The search for skills

Dec 03, 2018
Businesses must engage with education providers to ensure that tomorrow’s game changers are equipped with the right skills.

Employers in Northern Ireland anticipate a shortage of highly skilled workers over the next three to five years with 76% of firms not confident that there will be sufficient people available to fill skilled roles, according to the November 2018 CBI/Pearson Education & Skills annual report. Other findings in the study include:

  • Aptitude and readiness for work is a high priority for employers when recruiting school, college and university leavers;
  • Employers view the promotion of STEM subjects, awareness of career options, and IT and digital skills as the top three priority areas for action in secondary schools;
  • 92% of employers want to play a greater role in supporting schools and colleges; and
  • 65% of employers are experiencing, or are anticipating, difficulty recruiting individuals for apprenticeships.
Gone are the days of safe bet ‘lifers’. No sector will escape the transformation of the workplace environment. Come 2035, the oldest working generation will cease to be the largest and after that, things will change. Millennials have a fresh outlook on life and don’t particularly like outdated corporate cultures. The dominant viewpoint of the workforce is increasingly becoming ‘why should I choose to work for you? What can you offer that is better than your many competitors?’ And because the skilled are in demand, they have the luxury of naming their price.

That said, it is up to the employer to ensure that they are fostering a culture and brand that will attract and retain the brightest and best.

Given the hiring difficulties that businesses are experiencing, it makes sense for employers to optimise their ability to retain existing team members. Providing positive leadership, a strong brand, a good working environment, a culture of respect, investing in training and development and empowering employees to fulfil their potential all have an important role to play in this regard.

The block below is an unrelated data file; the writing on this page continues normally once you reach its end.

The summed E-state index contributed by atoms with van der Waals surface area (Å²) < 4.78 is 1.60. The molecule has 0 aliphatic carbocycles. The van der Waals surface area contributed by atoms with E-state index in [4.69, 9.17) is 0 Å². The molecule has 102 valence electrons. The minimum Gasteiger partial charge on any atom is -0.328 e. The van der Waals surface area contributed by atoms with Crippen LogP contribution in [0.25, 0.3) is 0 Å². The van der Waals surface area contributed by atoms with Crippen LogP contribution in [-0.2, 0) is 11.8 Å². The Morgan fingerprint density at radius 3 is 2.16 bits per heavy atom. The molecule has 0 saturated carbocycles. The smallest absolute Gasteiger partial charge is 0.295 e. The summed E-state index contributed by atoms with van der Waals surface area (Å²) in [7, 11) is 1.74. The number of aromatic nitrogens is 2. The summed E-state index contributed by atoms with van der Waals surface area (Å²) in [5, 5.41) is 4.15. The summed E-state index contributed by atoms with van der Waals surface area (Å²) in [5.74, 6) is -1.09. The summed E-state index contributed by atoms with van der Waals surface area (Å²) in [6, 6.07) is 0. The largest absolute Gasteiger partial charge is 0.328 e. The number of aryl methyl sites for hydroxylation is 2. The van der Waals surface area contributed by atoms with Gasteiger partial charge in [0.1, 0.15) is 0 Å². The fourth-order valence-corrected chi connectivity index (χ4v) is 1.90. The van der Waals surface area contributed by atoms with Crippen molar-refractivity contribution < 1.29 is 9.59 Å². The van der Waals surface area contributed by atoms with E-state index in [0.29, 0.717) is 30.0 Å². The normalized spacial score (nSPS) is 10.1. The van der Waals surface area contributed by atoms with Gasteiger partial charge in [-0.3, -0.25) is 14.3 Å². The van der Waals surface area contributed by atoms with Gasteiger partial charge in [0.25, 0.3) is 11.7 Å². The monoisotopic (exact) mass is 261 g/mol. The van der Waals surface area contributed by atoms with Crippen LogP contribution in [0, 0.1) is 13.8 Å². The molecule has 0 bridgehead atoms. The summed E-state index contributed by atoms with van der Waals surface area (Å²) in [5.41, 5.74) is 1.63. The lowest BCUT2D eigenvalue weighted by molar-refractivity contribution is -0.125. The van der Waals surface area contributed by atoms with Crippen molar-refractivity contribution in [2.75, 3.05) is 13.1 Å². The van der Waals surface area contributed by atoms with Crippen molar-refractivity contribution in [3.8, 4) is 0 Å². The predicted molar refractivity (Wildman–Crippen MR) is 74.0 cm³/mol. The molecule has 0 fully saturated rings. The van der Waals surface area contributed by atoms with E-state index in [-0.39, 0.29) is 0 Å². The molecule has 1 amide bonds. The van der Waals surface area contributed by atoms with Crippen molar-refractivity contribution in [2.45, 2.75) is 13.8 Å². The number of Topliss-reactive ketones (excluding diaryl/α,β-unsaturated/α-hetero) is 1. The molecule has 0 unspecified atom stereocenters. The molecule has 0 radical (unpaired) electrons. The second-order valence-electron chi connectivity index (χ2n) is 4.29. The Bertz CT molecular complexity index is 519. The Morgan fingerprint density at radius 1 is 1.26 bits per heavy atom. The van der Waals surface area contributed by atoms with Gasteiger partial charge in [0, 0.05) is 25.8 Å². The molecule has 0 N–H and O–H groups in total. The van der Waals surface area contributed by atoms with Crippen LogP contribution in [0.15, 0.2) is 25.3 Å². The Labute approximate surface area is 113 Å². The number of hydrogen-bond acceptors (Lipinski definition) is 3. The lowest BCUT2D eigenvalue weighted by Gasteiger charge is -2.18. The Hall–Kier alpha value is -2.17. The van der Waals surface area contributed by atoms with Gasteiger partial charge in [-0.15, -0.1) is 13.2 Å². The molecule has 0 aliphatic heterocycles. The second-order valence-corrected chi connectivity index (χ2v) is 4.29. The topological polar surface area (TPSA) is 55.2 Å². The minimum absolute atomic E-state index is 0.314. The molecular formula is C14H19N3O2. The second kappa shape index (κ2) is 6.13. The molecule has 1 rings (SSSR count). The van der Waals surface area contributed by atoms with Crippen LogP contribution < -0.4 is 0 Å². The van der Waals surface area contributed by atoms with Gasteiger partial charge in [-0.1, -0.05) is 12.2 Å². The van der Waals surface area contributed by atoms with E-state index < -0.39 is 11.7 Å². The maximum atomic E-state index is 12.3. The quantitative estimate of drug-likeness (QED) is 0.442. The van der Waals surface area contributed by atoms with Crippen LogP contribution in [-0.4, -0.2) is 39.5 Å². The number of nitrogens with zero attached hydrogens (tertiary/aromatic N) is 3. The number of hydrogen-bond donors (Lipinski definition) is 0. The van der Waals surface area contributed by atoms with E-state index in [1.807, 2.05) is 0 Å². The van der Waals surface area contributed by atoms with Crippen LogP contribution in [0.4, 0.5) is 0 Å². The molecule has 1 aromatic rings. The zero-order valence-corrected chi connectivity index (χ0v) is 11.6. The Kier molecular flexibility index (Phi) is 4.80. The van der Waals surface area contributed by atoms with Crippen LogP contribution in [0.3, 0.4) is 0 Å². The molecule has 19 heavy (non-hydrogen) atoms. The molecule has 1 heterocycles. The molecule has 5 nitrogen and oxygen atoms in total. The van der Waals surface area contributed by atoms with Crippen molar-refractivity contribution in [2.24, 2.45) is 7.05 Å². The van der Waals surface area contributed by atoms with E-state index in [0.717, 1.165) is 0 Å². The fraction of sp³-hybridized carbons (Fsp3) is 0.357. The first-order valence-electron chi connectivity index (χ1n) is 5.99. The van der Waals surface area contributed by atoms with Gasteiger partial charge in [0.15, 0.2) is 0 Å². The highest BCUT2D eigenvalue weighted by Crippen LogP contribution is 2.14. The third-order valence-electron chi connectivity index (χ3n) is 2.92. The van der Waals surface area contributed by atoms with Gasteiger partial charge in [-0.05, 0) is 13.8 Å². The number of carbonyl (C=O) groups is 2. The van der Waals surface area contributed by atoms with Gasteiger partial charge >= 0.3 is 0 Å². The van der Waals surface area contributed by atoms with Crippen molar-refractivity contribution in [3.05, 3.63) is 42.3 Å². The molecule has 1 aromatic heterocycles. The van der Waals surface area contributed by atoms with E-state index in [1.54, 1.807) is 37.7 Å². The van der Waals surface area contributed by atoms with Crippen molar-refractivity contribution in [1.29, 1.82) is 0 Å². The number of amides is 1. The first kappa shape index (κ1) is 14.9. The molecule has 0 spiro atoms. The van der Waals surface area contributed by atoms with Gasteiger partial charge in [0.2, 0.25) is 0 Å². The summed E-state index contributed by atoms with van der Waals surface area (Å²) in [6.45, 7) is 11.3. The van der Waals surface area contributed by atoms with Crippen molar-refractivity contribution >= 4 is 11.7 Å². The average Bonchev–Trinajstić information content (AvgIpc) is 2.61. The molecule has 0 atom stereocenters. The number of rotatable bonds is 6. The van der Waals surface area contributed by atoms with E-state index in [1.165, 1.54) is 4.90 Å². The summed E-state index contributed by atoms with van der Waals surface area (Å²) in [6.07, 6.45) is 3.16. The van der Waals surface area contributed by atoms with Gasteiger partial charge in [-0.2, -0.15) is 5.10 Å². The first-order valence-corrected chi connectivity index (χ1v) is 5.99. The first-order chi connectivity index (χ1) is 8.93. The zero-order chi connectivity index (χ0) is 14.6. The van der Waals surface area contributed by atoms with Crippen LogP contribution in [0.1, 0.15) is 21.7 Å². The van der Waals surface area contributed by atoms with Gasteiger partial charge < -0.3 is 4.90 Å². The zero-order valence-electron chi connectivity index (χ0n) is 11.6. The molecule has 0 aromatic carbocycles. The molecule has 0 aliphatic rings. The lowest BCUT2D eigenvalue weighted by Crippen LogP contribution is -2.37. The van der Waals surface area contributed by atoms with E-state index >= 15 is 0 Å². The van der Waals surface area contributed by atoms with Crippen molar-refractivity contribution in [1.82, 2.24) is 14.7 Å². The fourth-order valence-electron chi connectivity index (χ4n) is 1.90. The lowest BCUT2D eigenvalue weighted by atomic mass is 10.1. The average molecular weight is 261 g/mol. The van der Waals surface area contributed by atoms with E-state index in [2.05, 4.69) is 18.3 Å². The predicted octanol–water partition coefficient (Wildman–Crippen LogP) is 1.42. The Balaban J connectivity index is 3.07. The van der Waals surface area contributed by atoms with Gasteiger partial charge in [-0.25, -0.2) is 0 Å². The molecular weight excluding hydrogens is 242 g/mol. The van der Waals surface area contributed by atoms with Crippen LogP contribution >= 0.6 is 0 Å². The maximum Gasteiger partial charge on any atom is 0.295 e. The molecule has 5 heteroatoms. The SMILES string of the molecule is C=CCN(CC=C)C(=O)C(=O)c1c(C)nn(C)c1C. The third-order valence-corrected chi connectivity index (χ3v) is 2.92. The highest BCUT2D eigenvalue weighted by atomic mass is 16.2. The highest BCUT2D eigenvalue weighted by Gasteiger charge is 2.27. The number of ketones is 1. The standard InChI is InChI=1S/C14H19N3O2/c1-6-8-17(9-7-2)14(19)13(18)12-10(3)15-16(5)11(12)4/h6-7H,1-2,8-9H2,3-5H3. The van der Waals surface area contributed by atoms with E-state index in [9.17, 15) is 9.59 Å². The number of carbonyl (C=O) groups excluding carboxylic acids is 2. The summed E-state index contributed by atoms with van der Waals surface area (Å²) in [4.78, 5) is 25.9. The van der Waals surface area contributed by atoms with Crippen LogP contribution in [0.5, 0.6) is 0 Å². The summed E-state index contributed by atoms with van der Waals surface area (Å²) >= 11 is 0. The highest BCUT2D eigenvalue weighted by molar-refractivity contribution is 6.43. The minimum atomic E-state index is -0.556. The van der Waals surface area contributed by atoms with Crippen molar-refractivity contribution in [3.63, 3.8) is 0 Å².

Where businesses are losing employees, exit interviews can be a useful way to gain insight into aspects of the organisation and culture that may need to be improved. While performance reviews provide the opportunity to seek formal feedback from employees on how they feel about their current role and how they would like to see their career progressing, regular informal chats and ongoing communication with employees are just as important to ensure that we, as employers, have our finger on the pulse so timely corrective action can be taken.

Brand attractors

For many millennials, personal development ranks ahead of professional development. Keep in mind that coaching, mentoring, continuing education, career progression and volunteering opportunities are highly valued by millennial workers whereas salary and/or flexibility may be more sought after by other workers. The ability to balance work and home responsibilities allows some individuals to continue working when they might otherwise not be able to.

Flexible working was one of the issues highlighted by UK Business Secretary, Greg Clark, recently when he announced a series of new measures as part of the Government’s Industrial Strategy. While many companies are embracing flexible working and the benefits it brings, some employees face barriers in raising this issue with their employers. The Government may create a duty for employers to consider whether a job can be done flexibly, and oblige them to make that clear when advertising.

With Brexit-related uncertainties including future trading relations and what shape the UK migration system might take, along with major changes in global technologies (artificial intelligence, robotics etc.), our priorities as employers and business influencers must include working closely with education providers to harness the power of business to ensure that today’s education and skills training equips tomorrow’s game changers.
Teresa Campbell FCA is Director of People & Culture at PKF-FPM Accountants Ltd.